Helvidius Priscus was a 1st-century Stoic philosopher. He was born to a low Plebeian class family but rose to become a powerful figure in the Roman Empire. From an early age, Helvidius seemed to sense how he might transcend his humble origins. A few decades after Helvidius died, the Roman historian Tacitus wrote that Helvidius “devoted his extraordinary talents to higher studies, not as most youths do to cloak a useless leisure with a pretentious name, but that he might enter public life better fortified against the chances of fortune.”
Where did he pick up that mindset? Reading and studying for strictly practical purposes? It could have been from any number of the Stoics before him. At the core of Stoicism is a belief that philosophy is training. One analogy the Stoics liked is the trainer who prepares a boxer for a big fight. Philosophy prepares the student to face anything like throws at them.
Helvidius pursued an office in government and was selected tribune by the people of Rome in 56AD. Around this time, he married a woman named Fannia, the daughter of Thrasea—the Stoic senator who fearlessly opposed the emperor Nero. In 65 AD, when Thrasea did not attend the empress’s funeral, Nero (who was likely involved in her death) sentenced Thrasea to death. And while he was at it, he exiled Helvidius and Fannia to distant Macedonia. They were allowed to return after Nero’s death, but it didn’t take long for Helvidius to fall foul with the emperor Vespasian. Vespasian insisted on being called “Caesar.” Helvidius believed Vespasian hadn’t earned the royal title and was the lone senator to continue addressing him by his common name. Vespasian’s dismay for a man who refused to bow down to him eventually boiled over (more on this below). Around 75 AD, Helvidius was executed on Vespasian’s orders.
Pity The Evil
Roughly half a century after Helvidius’ execution, in a lecture about remaining steadfast in the face of evil and preserving your character at any cost, Epictetus told this story:
When Vespasian sent for Helvidius Priscus and commanded him not to go into the senate, he replied, “It is in your power not to allow me to be a member of the senate, but so long as I am, I must go in.” “Well, go in then,” says the emperor, “but say nothing.” “Do not ask my opinion, and I will be silent.” “But I must ask your opinion.” “And I must say what I think right.” “But if you do, I shall put you to death.” “When then did I tell you that I am immortal? You will do your part, and I will do mine: it is your part to kill; it is mine to die, but not in fear: yours to banish me; mine to depart without sorrow.”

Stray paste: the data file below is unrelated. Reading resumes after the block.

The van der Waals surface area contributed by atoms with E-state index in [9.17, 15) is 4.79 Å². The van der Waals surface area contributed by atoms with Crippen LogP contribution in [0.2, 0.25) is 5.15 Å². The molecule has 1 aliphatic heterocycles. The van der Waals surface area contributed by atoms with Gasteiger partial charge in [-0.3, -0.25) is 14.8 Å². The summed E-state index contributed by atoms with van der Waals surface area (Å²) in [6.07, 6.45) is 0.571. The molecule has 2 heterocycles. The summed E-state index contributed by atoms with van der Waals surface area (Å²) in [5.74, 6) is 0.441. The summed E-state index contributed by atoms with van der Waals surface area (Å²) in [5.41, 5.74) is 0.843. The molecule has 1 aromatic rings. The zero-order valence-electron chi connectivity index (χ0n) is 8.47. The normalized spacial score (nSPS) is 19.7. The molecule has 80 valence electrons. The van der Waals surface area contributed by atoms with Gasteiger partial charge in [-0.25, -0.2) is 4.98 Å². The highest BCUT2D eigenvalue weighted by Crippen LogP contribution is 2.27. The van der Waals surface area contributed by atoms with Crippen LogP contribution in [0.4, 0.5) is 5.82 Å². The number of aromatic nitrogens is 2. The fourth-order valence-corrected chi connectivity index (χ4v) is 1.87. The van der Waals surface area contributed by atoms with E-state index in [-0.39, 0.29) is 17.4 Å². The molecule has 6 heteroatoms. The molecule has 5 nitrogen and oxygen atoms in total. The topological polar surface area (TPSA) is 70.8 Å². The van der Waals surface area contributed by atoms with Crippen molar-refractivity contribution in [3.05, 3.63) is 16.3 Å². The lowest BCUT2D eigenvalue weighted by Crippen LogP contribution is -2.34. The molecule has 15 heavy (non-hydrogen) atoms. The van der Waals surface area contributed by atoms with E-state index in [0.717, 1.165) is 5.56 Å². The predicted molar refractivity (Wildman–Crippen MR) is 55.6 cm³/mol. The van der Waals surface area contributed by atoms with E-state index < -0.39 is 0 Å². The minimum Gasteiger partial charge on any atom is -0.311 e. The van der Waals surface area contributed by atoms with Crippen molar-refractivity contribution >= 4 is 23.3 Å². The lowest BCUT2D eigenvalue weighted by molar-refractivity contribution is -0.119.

In Meditations, Marcus Aurelius thanks his brother for telling him about Helvidius. He then writes over and over about how all we can ever control is ourselves. And how asking for a world without shameless people and evil acts is to ask the impossible. And how the Vespasian types don’t harm anyone but themselves—”To do an injustice is to do yourself an injustice—it degrades you.” And how the Vespasian types actually deserve pity. “When people injure you,” he wrote, “feel sympathy rather than outrage or anger. Your sense of good and evil may be the same as theirs, or near it, in which case you have to excuse them. Or your sense of good and evil may differ from theirs. In which case they’re misguided and deserve your compassion.”
Take A Leaf Out Of History
Helvidius’ name doesn’t only appear in the two thousand year old works of philosophers like Epictetus and Marcus Aurelius. Robert Byrd—a senator who, like Helvidius, rose from humble beginnings—stepped onto the floor of the Senate on November 20, 2002. To call out his fellow senators, who have “rolled over” to the overreaches of their president, Byrd told the story of the clash between Helvidius and Vespasian “as a reminder of what a true Senator should be:”
Both did their parts. Helvidius Priscus spoke his mind. The Emperor Vespasia killed him. In this effeminate age it is instructive to read of courage. There are members of the U.S. Senate and House who are terrified apparently if the president of the United States tells them, urges them, to vote a certain way that may be against their belief. So in this day of few men with great courage—relatively few—let us take a leaf out of Roman history and remember Helvidius Priscus.
As we talked about above, the Stoic studies “that he might enter public life better fortified. Byrd’s bravery was a product of studying Helvidius’. Helvidius’ came from Thrasea’s. Thrasea’s from Cato’s. All of the Stoics had at least one vaunted predecessor, one hero, one historical figure whose book they took a leaf from.
P.S. The bestselling authors of The Daily Stoic, Ryan Holiday and Stephen Hanselman, have teamed up again in their new book Lives of the Stoics: The Art of Living From Zeno To Marcus. Along with presenting the fascinating lives of all the well-known and not so well-known Stoics, Lives of the Stoics distills timeless and immediately applicable lessons about happiness, success, resilience, and virtue. The book is available for pre-order and is set to release on September 29!